“Initially, it was my freshman year. I had just broken up with my girlfriend, so I thought, what better way to meet girls than to go dancing?” Daniels said.

Tristan Watson, a senior economics major, has been dancing for 3 1/2 years and teaching dance for two. Watson was initially inspired by his brother to pick up dancing.

Lily Moore, the club’s secretary, and Max Heiche dance at a swing club get together.

“My brother was the man in high school. He did salsa, tango, bachata, he did anything. He had girls lining up with him to dance,” Watson said. “It’s definitely more than that though. I joined to meet people. These people are my friends too.”

Traditionally, in the 1920s and the 1930s when swing and Lindy Hop were just emerging, men were typically leads, and women were follows. Today, Watson said, swing breaks stereotypes, and traditional gender roles do not apply.

“Historically, men led and women followed, but the truth is, no one really cares about that anymore,” Watson said. “We have a lot of women that lead, especially because there are so many more girls than guys.”

Despite the reception that the Appalachian Swing Dance Club has received in recent years, Watson is still begging for men to join.

“Just come and show up. That’s all you have to do,” Watson said. “The same happened with me. It’s really hard to break that feeling of ‘everyone’s looking at me. I have no idea what I’m doing.’ The day that I stopped leaving because I felt awkward was the day that I started getting really good, really quick.”

Story by: Savannah Nguyen, A&E Reporter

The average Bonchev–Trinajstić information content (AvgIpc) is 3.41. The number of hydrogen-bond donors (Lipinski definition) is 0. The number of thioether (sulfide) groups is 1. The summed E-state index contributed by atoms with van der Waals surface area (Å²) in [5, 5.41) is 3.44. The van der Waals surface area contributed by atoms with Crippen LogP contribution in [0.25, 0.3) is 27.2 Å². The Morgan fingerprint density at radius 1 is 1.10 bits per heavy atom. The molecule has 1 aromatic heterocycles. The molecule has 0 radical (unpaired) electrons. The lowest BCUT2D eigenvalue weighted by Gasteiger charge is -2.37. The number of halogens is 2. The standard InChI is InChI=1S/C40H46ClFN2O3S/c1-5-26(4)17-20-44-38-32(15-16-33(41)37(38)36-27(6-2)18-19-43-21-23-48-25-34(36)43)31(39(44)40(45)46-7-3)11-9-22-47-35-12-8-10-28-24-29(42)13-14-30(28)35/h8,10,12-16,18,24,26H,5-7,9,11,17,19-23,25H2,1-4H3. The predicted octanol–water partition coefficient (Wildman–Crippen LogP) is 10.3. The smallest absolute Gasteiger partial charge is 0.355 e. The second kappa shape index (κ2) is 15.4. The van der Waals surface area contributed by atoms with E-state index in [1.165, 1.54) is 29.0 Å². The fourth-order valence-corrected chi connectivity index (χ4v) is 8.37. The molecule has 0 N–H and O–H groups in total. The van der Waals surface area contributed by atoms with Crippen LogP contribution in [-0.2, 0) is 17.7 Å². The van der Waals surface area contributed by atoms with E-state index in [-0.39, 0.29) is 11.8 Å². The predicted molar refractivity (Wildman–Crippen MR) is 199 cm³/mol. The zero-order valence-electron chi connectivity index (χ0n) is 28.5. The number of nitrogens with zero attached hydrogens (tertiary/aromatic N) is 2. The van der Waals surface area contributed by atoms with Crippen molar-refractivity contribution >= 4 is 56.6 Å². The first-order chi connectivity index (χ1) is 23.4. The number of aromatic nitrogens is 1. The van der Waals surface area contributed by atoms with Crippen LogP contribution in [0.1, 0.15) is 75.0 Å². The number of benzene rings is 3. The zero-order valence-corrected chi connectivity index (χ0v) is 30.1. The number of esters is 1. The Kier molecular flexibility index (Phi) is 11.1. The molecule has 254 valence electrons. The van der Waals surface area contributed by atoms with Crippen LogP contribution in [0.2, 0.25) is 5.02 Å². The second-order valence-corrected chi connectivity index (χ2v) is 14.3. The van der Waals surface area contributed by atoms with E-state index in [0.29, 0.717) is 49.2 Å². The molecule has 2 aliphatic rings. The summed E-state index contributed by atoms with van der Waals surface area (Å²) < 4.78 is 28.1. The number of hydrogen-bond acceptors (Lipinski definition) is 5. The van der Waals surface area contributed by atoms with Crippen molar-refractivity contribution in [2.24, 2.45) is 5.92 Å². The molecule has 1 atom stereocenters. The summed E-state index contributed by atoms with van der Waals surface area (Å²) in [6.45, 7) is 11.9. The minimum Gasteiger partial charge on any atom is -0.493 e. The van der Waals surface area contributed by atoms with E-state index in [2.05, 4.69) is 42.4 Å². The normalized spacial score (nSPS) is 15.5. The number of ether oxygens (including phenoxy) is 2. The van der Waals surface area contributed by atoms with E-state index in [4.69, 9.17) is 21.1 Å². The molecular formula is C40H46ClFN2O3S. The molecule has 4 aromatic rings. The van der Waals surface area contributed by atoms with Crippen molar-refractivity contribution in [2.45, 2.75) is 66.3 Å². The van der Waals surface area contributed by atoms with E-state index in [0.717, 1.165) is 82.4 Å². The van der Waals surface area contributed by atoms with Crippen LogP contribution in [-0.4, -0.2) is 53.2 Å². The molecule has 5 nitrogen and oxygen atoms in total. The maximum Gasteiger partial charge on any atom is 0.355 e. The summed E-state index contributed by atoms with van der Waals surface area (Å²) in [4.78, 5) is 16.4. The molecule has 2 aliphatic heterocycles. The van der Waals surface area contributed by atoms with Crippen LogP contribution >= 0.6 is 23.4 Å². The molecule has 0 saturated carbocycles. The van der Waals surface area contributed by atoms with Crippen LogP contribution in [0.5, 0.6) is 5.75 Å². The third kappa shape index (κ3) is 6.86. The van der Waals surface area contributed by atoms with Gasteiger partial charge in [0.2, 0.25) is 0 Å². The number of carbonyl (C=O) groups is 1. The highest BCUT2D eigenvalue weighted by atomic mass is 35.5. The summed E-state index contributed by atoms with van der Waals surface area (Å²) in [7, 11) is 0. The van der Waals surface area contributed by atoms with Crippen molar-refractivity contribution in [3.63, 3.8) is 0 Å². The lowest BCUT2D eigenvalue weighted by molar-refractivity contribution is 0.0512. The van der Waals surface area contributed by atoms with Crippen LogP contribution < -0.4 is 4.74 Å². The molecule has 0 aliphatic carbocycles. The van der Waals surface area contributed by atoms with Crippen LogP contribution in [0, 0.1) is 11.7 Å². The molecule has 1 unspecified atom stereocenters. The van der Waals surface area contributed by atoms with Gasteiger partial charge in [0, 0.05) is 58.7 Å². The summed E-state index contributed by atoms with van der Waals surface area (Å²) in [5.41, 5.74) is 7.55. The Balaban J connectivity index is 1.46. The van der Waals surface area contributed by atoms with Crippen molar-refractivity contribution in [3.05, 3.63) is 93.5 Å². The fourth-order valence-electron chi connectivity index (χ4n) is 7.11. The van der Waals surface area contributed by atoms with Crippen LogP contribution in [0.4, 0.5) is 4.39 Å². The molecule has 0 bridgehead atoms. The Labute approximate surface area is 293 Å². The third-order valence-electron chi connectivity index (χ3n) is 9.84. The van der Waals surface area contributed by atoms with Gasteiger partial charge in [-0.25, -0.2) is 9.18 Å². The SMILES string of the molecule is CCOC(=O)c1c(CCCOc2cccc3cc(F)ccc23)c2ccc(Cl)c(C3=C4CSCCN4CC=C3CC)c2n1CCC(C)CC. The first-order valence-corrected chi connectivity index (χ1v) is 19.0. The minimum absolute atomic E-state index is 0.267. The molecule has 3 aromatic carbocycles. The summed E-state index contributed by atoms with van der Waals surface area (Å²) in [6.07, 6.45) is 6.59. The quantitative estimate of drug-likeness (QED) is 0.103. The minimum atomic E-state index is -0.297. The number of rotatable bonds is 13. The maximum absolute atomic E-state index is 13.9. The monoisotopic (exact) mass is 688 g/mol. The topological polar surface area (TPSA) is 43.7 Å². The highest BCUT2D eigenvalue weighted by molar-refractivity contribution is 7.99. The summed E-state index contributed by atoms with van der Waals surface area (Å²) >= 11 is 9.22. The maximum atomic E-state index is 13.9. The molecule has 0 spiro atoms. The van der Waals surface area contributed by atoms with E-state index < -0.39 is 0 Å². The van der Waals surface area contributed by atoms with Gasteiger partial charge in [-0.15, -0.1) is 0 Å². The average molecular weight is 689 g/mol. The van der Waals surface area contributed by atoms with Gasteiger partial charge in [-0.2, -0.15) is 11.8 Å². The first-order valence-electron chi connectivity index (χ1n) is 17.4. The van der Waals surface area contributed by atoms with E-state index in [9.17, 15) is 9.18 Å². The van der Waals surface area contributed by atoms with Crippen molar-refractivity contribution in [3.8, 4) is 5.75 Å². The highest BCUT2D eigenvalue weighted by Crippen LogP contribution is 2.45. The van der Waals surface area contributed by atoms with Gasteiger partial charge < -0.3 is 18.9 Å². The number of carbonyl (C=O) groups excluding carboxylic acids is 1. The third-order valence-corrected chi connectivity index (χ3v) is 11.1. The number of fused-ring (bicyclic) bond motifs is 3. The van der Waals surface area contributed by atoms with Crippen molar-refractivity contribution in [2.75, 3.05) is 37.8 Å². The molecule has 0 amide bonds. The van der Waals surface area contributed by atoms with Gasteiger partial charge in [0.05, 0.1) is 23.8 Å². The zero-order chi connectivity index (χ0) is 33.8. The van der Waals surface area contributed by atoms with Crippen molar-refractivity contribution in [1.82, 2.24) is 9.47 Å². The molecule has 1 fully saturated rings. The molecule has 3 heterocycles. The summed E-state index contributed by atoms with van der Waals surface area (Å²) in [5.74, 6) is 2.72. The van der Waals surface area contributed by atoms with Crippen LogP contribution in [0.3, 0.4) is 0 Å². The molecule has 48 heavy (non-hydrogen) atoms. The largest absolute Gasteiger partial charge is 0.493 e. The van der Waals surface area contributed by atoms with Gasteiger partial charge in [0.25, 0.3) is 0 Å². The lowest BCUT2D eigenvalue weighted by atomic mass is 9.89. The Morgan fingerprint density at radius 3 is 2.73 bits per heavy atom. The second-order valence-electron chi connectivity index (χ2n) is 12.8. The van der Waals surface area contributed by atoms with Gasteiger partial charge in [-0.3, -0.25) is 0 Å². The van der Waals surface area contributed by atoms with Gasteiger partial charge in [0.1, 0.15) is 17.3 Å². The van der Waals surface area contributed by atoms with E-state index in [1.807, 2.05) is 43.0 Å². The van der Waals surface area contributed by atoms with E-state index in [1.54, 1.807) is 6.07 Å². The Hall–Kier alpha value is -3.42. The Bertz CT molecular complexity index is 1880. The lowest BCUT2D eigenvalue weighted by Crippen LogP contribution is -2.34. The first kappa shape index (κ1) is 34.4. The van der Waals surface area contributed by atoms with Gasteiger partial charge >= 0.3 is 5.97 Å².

Photos courtesy of Elizabeth Bowen

Featured Photo Caption: Nate Patterson and Caroline Church dance Lindy Hop during a one of the clubs themed events. The club puts on other dances in addition to the Lindy Hop like the West Coast Swing and the Blues.

Donate to The Appalachian
$1500
$5000
Contributed
Our Goal

We hope you appreciate this article! Before you move on, our student staff wanted to ask if you would consider supporting The Appalachian's award-winning journalism. We are celebrating our 90th anniversary of The Appalachian in 2024!

We receive funding from the university, which helps us to compensate our students for the work they do for The Appalachian. However, the bulk of our operational expenses — from printing and website hosting to training and entering our work into competitions — is dependent upon advertising revenue and donations. We cannot exist without the financial and educational support of our fellow departments on campus, our local and regional businesses, and donations of money and time from alumni, parents, subscribers and friends.

Our journalism is produced to serve the public interest, both on campus and within the community. From anywhere in the world, readers can access our paywall-free journalism, through our website, through our email newsletter, and through our social media channels. Our supporters help to keep us editorially independent, user-friendly, and accessible to everyone.

If you can, please consider supporting us with a financial gift from $10. We appreciate your consideration and support of student journalism at Appalachian State University. If you prefer to make a tax-deductible donation, or if you would prefer to make a recurring monthly gift, please give to The Appalachian Student News Fund through the university here: https://securelb.imodules.com/s/1727/cg20/form.aspx?sid=1727&gid=2&pgid=392&cid=1011&dids=418.15&bledit=1&sort=1.

About the Contributor
Savannah Nguyen, Senior A&C Reporter
Donate to The Appalachian
$1500
$5000
Contributed
Our Goal